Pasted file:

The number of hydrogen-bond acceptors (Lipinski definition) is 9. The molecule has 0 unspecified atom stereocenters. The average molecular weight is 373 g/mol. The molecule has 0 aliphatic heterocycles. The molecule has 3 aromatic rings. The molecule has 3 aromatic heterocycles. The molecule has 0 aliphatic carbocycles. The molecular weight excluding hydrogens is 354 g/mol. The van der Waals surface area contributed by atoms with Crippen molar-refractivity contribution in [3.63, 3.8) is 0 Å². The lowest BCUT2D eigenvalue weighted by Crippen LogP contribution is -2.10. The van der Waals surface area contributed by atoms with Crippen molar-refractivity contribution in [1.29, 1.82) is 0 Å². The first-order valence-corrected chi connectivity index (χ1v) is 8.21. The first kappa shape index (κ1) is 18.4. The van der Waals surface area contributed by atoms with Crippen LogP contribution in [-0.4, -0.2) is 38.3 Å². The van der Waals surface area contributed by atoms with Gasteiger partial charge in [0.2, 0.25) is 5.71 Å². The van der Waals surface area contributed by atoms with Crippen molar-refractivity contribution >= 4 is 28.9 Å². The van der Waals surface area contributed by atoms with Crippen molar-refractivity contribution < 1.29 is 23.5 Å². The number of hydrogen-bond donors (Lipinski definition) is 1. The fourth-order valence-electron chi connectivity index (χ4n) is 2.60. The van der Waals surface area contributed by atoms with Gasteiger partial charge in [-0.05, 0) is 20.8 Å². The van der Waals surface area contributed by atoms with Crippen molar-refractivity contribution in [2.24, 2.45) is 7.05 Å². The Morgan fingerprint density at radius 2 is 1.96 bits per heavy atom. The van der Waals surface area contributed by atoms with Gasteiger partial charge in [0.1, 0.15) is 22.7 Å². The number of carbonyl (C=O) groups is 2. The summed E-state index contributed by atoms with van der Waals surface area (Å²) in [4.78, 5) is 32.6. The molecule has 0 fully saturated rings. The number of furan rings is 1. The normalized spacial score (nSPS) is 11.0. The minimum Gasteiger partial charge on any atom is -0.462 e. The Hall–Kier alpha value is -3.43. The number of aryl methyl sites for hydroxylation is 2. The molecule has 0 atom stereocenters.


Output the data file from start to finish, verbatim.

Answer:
The number of hydrogen-bond acceptors (Lipinski definition) is 9. The molecule has 0 unspecified atom stereocenters. The average molecular weight is 373 g/mol. The molecule has 0 aliphatic heterocycles. The molecule has 3 aromatic rings. The molecule has 3 aromatic heterocycles. The molecule has 0 aliphatic carbocycles. The molecular weight excluding hydrogens is 354 g/mol. The van der Waals surface area contributed by atoms with Crippen molar-refractivity contribution in [3.63, 3.8) is 0 Å². The lowest BCUT2D eigenvalue weighted by Crippen LogP contribution is -2.10. The van der Waals surface area contributed by atoms with Crippen molar-refractivity contribution in [1.29, 1.82) is 0 Å². The first-order valence-corrected chi connectivity index (χ1v) is 8.21. The first kappa shape index (κ1) is 18.4. The van der Waals surface area contributed by atoms with Crippen LogP contribution in [-0.4, -0.2) is 38.3 Å². The van der Waals surface area contributed by atoms with Gasteiger partial charge in [0.2, 0.25) is 5.71 Å². The van der Waals surface area contributed by atoms with Crippen molar-refractivity contribution >= 4 is 28.9 Å². The van der Waals surface area contributed by atoms with Crippen molar-refractivity contribution < 1.29 is 23.5 Å². The number of hydrogen-bond donors (Lipinski definition) is 1. The fourth-order valence-electron chi connectivity index (χ4n) is 2.60. The van der Waals surface area contributed by atoms with Gasteiger partial charge in [-0.05, 0) is 20.8 Å². The van der Waals surface area contributed by atoms with Crippen molar-refractivity contribution in [2.24, 2.45) is 7.05 Å². The Morgan fingerprint density at radius 2 is 1.96 bits per heavy atom. The van der Waals surface area contributed by atoms with Gasteiger partial charge in [0.1, 0.15) is 22.7 Å². The number of carbonyl (C=O) groups is 2. The summed E-state index contributed by atoms with van der Waals surface area (Å²) in [4.78, 5) is 32.6. The molecule has 0 fully saturated rings. The number of furan rings is 1. The normalized spacial score (nSPS) is 11.0. The minimum Gasteiger partial charge on any atom is -0.462 e. The Hall–Kier alpha value is -3.43. The number of aryl methyl sites for hydroxylation is 2. The molecule has 0 atom stereocenters.